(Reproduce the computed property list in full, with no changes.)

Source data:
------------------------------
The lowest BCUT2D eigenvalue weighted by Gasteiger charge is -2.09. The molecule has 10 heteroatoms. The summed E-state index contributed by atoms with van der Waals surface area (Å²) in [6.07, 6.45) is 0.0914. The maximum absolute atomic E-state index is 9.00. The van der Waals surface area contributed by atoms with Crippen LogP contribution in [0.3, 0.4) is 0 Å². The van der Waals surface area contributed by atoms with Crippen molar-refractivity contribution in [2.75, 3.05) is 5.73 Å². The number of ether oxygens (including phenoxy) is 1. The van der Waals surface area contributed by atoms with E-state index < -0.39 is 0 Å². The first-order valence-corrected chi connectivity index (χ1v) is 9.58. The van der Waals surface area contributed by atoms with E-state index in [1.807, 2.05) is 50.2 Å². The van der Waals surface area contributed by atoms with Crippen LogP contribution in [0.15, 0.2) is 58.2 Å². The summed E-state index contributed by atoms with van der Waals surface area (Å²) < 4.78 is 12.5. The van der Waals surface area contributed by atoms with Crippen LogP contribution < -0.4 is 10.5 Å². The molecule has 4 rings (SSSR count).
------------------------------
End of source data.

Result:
The lowest BCUT2D eigenvalue weighted by Gasteiger charge is -2.09. The molecule has 10 heteroatoms. The summed E-state index contributed by atoms with van der Waals surface area (Å²) in [6.07, 6.45) is 0.0914. The maximum absolute atomic E-state index is 9.00. The van der Waals surface area contributed by atoms with Crippen LogP contribution in [0.3, 0.4) is 0 Å². The van der Waals surface area contributed by atoms with Crippen molar-refractivity contribution in [2.75, 3.05) is 5.73 Å². The number of ether oxygens (including phenoxy) is 1. The van der Waals surface area contributed by atoms with E-state index < -0.39 is 0 Å². The first-order valence-corrected chi connectivity index (χ1v) is 9.58. The van der Waals surface area contributed by atoms with E-state index in [1.807, 2.05) is 50.2 Å². The van der Waals surface area contributed by atoms with Crippen LogP contribution in [0.15, 0.2) is 58.2 Å². The summed E-state index contributed by atoms with van der Waals surface area (Å²) < 4.78 is 12.5. The van der Waals surface area contributed by atoms with Crippen LogP contribution < -0.4 is 10.5 Å². The molecule has 4 rings (SSSR count).